Unfortunately, you cannot determine which function takes your CPU cycles away easily. However, you can determine which module does. In our previous example, you won't be able to determine that it's excessive config save operations on the CF card that produces the load, but you will be able to determine that its the CF card that does.

A module is a piece of code in the devices firmware that performs a certain task. You can think of it as a thread in an operating system such as Windows or Linux. Modules are named and you can retrieve a list of modules currently running on your device using the !mod command. Assuming your device has the IP address, you would open!mod with your browser. You will receive a list of modules such as this one:

Debugging check-list 1.png

In this table, the first column (modules) and the second column (ticks) are of interest. The second column shows the number of ticks used by the module since the counters were reset the last time. The system never resets the counters on its own. They will be reset if you add the clr option to the mod command (!mod clr). A tick by the way corresponds to some clock-tick found in the devices CPU (platform specific), so be prepared for large values.

For easier analysis, you may want to import this table into your favourite spread sheet application. In Microsoft's Excel (c) for example, you would highlight the whole table, copy it in to your copy&paste buffer, then use Inhalte einfügen / Paste Content with Quelle: Text / Source: Text so you get each column in a separate Excel column (you may need to use the Import Assistant then, later V8 and V9 firmware builds output a more excel friendly table format). After some cleanup (remove unused columns), your spread sheet should then look something like this:

Excel Import

You can then add a column (column D in our example) which relates the number of ticks used by a module to the total number of ticks used (=B96/($D$98)). This is the relative load imposed by a certain module. Finally, sort the table by this column and you get a list of CPU hog candidates:

Excel Analysis

Unfortunately, there is no list of which module has which name, but a look at the module name will give a good indication of what it is. The typical scenario is that IP0 (the IP stack), ETHx (the ethernet drivers) and H323 (the H.323 signalling stack) will be on top. If the device is a gateway too, the DSP drivers (AC-DSPx) and SRTP encryption drivers (MV78X00_CRYPT) will be in the top 10 too. In our example, you can see that the compact flash driver (CFLASH) is also prominent. Compared to that, the PBX itself - accounting for 2% of the cycles consumed - is a side-note only in our example.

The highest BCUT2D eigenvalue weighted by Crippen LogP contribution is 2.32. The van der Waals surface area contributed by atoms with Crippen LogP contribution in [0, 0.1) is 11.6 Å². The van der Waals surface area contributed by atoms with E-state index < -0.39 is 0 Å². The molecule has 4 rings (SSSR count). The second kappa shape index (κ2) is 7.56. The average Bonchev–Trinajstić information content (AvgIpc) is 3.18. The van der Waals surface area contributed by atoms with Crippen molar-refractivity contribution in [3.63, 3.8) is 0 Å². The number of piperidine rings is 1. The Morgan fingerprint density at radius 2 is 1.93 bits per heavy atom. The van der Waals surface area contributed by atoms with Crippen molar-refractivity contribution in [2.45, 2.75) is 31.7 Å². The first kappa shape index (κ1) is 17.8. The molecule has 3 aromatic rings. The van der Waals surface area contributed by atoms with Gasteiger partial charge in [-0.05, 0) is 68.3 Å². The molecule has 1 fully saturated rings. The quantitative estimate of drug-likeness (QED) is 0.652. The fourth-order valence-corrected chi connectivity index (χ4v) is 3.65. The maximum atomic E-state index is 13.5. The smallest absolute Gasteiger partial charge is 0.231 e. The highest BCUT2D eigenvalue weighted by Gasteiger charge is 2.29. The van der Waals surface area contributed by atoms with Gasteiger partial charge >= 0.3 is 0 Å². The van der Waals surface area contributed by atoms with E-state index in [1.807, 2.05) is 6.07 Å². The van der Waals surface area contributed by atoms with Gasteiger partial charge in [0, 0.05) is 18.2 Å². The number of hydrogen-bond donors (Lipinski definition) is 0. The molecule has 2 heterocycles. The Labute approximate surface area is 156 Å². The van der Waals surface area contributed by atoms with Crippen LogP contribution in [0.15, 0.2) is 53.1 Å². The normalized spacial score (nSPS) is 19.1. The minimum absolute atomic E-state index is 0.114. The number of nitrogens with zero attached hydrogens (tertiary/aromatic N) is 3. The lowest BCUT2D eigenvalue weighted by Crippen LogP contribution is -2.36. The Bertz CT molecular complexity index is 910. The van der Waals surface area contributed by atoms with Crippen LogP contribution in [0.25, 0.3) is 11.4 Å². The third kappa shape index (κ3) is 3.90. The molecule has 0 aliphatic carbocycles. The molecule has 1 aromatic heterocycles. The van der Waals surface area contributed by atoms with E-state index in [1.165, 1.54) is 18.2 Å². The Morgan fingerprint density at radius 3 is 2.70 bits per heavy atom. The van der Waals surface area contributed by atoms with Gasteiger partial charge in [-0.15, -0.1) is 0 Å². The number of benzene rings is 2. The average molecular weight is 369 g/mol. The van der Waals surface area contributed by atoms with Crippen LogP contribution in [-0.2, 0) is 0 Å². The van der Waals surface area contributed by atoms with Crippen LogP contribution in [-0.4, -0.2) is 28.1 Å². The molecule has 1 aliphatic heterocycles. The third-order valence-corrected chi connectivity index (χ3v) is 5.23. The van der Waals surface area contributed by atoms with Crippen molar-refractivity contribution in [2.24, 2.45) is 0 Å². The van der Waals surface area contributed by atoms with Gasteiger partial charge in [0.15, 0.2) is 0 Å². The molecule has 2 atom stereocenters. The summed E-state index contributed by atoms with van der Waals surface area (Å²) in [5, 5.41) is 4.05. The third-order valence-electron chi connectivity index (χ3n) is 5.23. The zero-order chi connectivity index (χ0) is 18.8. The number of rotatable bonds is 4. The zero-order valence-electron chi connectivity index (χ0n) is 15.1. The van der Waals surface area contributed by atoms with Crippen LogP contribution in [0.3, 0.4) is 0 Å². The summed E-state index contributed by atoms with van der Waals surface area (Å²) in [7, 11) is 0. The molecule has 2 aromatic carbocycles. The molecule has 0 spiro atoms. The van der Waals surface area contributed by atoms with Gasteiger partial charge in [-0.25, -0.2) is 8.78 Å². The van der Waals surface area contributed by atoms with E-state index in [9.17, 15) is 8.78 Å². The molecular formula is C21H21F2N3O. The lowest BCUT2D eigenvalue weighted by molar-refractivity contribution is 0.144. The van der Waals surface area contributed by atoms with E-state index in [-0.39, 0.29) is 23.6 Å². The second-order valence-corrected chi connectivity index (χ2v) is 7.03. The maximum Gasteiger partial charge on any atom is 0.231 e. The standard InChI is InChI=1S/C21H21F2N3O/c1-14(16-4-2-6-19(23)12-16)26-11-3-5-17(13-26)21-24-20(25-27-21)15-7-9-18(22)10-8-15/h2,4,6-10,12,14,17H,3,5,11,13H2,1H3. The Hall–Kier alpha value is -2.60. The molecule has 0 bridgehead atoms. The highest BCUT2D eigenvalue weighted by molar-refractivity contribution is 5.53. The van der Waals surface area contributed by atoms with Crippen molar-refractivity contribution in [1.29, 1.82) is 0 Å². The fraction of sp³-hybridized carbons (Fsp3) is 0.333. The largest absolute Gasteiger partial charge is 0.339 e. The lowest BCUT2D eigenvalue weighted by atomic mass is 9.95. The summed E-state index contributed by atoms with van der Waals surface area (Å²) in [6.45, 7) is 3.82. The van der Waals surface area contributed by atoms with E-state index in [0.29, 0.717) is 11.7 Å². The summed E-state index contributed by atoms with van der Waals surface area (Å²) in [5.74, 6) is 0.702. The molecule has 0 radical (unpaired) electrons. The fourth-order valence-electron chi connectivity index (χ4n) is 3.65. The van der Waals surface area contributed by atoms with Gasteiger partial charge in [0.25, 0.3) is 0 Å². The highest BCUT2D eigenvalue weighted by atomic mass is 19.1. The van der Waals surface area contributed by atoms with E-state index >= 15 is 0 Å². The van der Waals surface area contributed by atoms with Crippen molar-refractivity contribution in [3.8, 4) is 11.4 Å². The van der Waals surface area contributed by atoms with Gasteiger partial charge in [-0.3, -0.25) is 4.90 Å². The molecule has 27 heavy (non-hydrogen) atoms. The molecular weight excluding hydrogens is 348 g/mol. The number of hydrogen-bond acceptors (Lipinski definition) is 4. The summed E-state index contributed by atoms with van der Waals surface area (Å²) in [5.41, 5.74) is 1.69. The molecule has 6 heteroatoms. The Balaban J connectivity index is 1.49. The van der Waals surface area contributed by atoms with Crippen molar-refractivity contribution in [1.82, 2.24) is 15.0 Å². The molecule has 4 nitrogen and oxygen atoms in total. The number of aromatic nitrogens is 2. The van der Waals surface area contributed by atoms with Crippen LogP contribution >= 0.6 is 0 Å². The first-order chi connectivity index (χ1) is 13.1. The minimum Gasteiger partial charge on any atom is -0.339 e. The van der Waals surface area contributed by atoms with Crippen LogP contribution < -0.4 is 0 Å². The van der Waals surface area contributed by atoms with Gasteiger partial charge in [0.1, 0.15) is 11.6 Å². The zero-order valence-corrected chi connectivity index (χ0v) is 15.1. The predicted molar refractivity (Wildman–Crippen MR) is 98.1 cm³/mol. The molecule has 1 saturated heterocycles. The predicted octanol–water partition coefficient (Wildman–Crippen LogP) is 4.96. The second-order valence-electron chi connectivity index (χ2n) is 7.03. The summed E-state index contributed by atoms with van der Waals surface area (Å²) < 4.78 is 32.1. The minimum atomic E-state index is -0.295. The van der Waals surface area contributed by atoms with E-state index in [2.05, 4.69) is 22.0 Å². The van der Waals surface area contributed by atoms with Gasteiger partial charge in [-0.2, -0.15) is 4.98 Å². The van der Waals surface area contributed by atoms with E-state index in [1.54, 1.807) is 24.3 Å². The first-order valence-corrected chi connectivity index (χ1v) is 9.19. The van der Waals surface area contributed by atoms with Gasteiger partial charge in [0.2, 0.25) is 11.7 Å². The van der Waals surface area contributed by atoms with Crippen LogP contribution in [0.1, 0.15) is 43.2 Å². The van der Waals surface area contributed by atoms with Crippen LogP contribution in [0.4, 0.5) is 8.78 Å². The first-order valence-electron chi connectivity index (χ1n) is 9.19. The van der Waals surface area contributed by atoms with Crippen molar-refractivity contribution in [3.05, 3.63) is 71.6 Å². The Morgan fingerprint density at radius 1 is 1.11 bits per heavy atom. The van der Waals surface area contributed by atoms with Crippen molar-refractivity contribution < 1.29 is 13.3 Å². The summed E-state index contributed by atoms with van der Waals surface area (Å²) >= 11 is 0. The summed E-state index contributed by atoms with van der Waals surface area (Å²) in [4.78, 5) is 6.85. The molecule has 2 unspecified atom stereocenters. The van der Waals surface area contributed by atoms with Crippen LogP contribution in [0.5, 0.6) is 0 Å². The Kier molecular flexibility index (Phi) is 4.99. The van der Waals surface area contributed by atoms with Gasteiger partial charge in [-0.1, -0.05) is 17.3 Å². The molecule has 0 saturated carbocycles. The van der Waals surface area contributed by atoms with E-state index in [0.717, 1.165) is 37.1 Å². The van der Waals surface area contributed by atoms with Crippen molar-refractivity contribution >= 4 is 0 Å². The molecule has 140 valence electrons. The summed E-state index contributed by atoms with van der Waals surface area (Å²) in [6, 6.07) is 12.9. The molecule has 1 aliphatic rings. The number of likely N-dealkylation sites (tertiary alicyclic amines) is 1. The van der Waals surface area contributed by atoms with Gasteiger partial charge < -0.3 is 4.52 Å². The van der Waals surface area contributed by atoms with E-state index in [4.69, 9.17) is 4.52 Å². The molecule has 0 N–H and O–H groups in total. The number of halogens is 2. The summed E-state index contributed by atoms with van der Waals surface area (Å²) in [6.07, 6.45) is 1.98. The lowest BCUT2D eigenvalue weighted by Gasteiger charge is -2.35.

Be aware that these figures are counted from the last counter reset. To identify the source of a CPU resource problem, you would wait for the situation to happen (i.e. you would wait for a time the CPU usage is high) and then do the math. However, you should start the analysis by resetting the counters (!mod clr), then wait a significant amount of time (half a minute may be a good starter), then get the stats (!mod) and analyse. If you fail to reset the counters, your picture will be distorted as it is influenced by previous (and probably unknown) activity.

Finding a DRAM Memory Hog

The strategy to find a dram memory hog is pretty much similar to the one to find the CPU hog. However, rather than using the !mod command, you would use the !mem (!mem) command. The output will look something like this (again, later builds have somewhat different layout, so excel import will be easier):

Total Memory Usage = 1061428
name                            	 size	 used	 free	  usage
client_gui_button               	   64	    0	    0	      0
client_gui_text                 	   64	    0	    0	      0
client_gui_break                	   60	    0	    0	      0
client_gui_ruler                	   60	    0	    0	      0
client_gui_list_element         	   60	    0	    0	      0
client_gui_list                 	   64	    0	    0	      0
client_gui_table_cell           	   60	    0	    0	      0
client_gui_table_row            	   60	    0	    0	      0
client_gui_table                	   60	    0	    0	      0

The table has a line for each type of internal object (e.g. client_gui_button). The size column gives the size of a single instance in byte, the used and free columns the number of allocated objects which are still in use or free for re-use again, while usage is size * (used + free). So clearly, the usage column is the amount of bytes what you are interested in. Again, we will do some spread-sheet math.

Excel Analysis

In our example, we relate the values in the usage column to the total allocatable memory size (column G) and the currently allocated memory (column F). The table is then sorted by column F, resulting in a list of memory using objects.